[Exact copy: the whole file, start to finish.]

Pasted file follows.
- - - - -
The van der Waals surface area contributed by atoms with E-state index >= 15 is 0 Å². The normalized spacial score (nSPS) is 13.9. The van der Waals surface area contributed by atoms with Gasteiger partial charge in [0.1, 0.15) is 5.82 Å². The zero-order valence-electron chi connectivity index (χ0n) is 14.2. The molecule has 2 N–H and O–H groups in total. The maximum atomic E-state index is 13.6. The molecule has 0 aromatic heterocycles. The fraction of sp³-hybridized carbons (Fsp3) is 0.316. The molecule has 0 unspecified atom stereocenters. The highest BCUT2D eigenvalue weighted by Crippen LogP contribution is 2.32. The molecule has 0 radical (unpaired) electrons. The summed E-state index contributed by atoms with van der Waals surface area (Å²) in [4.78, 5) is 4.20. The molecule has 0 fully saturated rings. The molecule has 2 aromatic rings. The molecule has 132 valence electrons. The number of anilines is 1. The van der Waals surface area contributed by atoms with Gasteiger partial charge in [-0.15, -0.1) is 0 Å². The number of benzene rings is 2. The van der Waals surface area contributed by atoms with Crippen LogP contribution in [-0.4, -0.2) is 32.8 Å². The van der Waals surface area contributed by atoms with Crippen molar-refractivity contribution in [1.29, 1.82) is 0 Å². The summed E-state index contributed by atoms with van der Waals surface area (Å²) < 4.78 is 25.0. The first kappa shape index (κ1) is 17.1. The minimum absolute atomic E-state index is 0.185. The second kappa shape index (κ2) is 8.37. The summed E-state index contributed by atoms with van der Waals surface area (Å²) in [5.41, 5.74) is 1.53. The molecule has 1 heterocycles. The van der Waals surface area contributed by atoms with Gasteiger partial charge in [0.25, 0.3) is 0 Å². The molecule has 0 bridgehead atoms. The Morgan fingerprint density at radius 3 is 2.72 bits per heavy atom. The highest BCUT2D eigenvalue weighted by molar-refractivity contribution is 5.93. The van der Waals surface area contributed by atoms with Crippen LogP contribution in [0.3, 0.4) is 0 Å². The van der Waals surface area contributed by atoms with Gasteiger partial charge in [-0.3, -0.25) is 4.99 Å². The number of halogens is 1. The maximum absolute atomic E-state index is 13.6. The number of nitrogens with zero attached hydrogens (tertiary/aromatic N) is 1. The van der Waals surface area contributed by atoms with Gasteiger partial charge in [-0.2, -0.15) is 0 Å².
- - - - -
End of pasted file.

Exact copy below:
The van der Waals surface area contributed by atoms with E-state index >= 15 is 0 Å². The normalized spacial score (nSPS) is 13.9. The van der Waals surface area contributed by atoms with Gasteiger partial charge in [0.1, 0.15) is 5.82 Å². The zero-order valence-electron chi connectivity index (χ0n) is 14.2. The molecule has 2 N–H and O–H groups in total. The maximum atomic E-state index is 13.6. The molecule has 0 aromatic heterocycles. The fraction of sp³-hybridized carbons (Fsp3) is 0.316. The molecule has 0 unspecified atom stereocenters. The highest BCUT2D eigenvalue weighted by Crippen LogP contribution is 2.32. The molecule has 0 radical (unpaired) electrons. The summed E-state index contributed by atoms with van der Waals surface area (Å²) in [4.78, 5) is 4.20. The molecule has 0 fully saturated rings. The molecule has 2 aromatic rings. The molecule has 132 valence electrons. The number of anilines is 1. The van der Waals surface area contributed by atoms with Gasteiger partial charge in [-0.15, -0.1) is 0 Å². The number of benzene rings is 2. The van der Waals surface area contributed by atoms with Crippen LogP contribution in [-0.4, -0.2) is 32.8 Å². The van der Waals surface area contributed by atoms with Crippen molar-refractivity contribution in [1.29, 1.82) is 0 Å². The summed E-state index contributed by atoms with van der Waals surface area (Å²) < 4.78 is 25.0. The first kappa shape index (κ1) is 17.1. The minimum absolute atomic E-state index is 0.185. The second kappa shape index (κ2) is 8.37. The summed E-state index contributed by atoms with van der Waals surface area (Å²) in [5.41, 5.74) is 1.53. The molecule has 1 heterocycles. The van der Waals surface area contributed by atoms with Gasteiger partial charge in [0.25, 0.3) is 0 Å². The molecule has 0 bridgehead atoms. The Morgan fingerprint density at radius 3 is 2.72 bits per heavy atom. The highest BCUT2D eigenvalue weighted by molar-refractivity contribution is 5.93. The van der Waals surface area contributed by atoms with Crippen LogP contribution in [0.3, 0.4) is 0 Å². The van der Waals surface area contributed by atoms with Gasteiger partial charge in [-0.3, -0.25) is 4.99 Å². The number of halogens is 1. The maximum absolute atomic E-state index is 13.6. The number of nitrogens with zero attached hydrogens (tertiary/aromatic N) is 1. The van der Waals surface area contributed by atoms with Gasteiger partial charge in [-0.2, -0.15) is 0 Å².